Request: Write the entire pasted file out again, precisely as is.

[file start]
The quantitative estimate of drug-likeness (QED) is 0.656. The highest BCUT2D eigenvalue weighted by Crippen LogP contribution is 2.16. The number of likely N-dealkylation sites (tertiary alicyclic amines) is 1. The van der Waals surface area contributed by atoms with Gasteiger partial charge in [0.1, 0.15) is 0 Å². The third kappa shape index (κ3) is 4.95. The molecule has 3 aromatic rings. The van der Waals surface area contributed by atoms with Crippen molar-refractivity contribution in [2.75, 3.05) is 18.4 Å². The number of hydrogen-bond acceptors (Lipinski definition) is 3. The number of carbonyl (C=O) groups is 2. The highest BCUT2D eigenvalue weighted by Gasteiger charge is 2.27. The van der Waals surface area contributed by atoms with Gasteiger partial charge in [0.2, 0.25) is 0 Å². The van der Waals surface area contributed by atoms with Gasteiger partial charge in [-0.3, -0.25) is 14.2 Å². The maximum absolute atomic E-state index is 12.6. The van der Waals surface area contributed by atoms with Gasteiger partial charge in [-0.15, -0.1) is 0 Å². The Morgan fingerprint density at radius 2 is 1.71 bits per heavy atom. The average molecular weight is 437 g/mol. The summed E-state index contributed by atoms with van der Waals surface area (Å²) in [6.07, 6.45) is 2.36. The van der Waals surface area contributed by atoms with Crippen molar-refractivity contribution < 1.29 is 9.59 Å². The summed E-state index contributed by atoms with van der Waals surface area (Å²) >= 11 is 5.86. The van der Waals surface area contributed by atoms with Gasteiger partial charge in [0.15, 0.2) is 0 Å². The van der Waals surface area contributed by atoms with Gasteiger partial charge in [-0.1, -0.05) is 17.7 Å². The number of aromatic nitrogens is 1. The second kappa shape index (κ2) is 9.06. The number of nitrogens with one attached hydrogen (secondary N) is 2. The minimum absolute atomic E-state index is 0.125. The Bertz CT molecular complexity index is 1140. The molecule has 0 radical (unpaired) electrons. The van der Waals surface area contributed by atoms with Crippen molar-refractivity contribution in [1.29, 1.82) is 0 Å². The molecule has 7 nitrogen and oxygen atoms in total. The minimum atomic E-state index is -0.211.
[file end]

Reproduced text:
The quantitative estimate of drug-likeness (QED) is 0.656. The highest BCUT2D eigenvalue weighted by Crippen LogP contribution is 2.16. The number of likely N-dealkylation sites (tertiary alicyclic amines) is 1. The van der Waals surface area contributed by atoms with Gasteiger partial charge in [0.1, 0.15) is 0 Å². The third kappa shape index (κ3) is 4.95. The molecule has 3 aromatic rings. The van der Waals surface area contributed by atoms with Crippen molar-refractivity contribution in [2.75, 3.05) is 18.4 Å². The number of hydrogen-bond acceptors (Lipinski definition) is 3. The number of carbonyl (C=O) groups is 2. The highest BCUT2D eigenvalue weighted by Gasteiger charge is 2.27. The van der Waals surface area contributed by atoms with Gasteiger partial charge in [0.2, 0.25) is 0 Å². The van der Waals surface area contributed by atoms with Gasteiger partial charge in [-0.3, -0.25) is 14.2 Å². The maximum absolute atomic E-state index is 12.6. The van der Waals surface area contributed by atoms with Gasteiger partial charge in [-0.15, -0.1) is 0 Å². The Morgan fingerprint density at radius 2 is 1.71 bits per heavy atom. The average molecular weight is 437 g/mol. The summed E-state index contributed by atoms with van der Waals surface area (Å²) in [6.07, 6.45) is 2.36. The van der Waals surface area contributed by atoms with Crippen molar-refractivity contribution < 1.29 is 9.59 Å². The summed E-state index contributed by atoms with van der Waals surface area (Å²) >= 11 is 5.86. The van der Waals surface area contributed by atoms with Gasteiger partial charge in [0.15, 0.2) is 0 Å². The van der Waals surface area contributed by atoms with Gasteiger partial charge in [-0.1, -0.05) is 17.7 Å². The number of aromatic nitrogens is 1. The second kappa shape index (κ2) is 9.06. The number of nitrogens with one attached hydrogen (secondary N) is 2. The minimum absolute atomic E-state index is 0.125. The Bertz CT molecular complexity index is 1140. The molecule has 0 radical (unpaired) electrons. The van der Waals surface area contributed by atoms with Crippen molar-refractivity contribution in [1.29, 1.82) is 0 Å². The molecule has 7 nitrogen and oxygen atoms in total. The minimum atomic E-state index is -0.211.